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J Clin Psychol. 2002 Feb;58(2):195-205.

An interpersonal communication perspective on resistance in psychotherapy.

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1
Department of Psychology, Transylvania University, Lexington, KY 40508-1797, USA. TVANDENBURG@TRANSY.EDU

Abstract

This article discusses resistance in psychotherapy using the contemporary interpersonal communication model of psychotherapy. This perspective defines resistance as moments during sessions when the patient and therapist are interacting with one another in such a way that the patient is kept from becoming aware of any covert experiences or transactional patterns that are conflictual and anxiety provoking. The ways in which resistance may be conceptualized and worked with are discussed and applied to three patient vignettes, with an emphasis on working with resistances as they are manifested in the patient-therapist relationship. Some of the potential reactions of the therapist to resistance are discussed, including some relatively beneficial and some problematic instances.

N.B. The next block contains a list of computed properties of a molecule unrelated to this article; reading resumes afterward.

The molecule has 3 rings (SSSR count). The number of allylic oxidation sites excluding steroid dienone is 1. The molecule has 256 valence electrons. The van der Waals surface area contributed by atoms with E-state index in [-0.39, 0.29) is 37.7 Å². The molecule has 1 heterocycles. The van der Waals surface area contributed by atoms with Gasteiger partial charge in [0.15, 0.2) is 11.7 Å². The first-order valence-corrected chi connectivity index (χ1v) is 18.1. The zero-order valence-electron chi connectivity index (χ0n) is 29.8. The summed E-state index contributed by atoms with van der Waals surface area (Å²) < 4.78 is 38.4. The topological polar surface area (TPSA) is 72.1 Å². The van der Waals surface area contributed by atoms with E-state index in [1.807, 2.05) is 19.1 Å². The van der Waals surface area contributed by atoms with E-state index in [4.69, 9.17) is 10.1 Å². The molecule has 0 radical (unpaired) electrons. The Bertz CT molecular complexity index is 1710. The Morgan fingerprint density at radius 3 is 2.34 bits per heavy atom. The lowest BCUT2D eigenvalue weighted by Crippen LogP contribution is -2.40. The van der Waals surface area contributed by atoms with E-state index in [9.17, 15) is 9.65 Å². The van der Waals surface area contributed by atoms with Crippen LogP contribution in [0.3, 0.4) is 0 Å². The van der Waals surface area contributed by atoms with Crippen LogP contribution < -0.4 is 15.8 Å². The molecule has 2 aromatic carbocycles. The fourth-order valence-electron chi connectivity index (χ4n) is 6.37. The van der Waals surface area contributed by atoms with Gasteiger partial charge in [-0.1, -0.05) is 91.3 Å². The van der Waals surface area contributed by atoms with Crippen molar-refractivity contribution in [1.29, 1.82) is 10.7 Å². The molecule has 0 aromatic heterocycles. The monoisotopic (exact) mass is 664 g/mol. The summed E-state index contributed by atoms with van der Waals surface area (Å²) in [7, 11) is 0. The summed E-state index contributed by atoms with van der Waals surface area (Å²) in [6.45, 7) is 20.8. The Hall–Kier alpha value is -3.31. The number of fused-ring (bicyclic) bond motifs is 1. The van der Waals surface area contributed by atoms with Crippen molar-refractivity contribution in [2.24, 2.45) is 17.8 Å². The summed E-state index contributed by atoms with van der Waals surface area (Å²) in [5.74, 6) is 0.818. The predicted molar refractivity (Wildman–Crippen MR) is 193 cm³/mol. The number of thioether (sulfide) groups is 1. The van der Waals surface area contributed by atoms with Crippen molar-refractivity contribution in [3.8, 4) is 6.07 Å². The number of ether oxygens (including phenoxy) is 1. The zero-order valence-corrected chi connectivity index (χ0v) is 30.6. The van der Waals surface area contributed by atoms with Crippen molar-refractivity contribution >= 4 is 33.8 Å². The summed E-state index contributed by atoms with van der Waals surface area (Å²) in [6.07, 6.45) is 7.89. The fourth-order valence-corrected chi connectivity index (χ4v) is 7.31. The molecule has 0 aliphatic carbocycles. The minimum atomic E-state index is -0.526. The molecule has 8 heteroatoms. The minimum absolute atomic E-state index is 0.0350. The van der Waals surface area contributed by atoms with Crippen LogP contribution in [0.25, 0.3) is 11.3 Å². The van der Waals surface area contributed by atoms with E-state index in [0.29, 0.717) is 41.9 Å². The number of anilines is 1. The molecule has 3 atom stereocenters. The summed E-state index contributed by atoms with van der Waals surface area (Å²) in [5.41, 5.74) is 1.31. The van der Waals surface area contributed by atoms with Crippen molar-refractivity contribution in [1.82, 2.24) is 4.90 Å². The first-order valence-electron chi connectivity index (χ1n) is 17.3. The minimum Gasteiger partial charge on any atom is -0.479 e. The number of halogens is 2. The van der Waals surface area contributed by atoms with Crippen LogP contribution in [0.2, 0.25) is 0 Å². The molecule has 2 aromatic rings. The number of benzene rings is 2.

PMID:
11793332
DOI:
10.1002/jclp.1143
[Indexed for MEDLINE]
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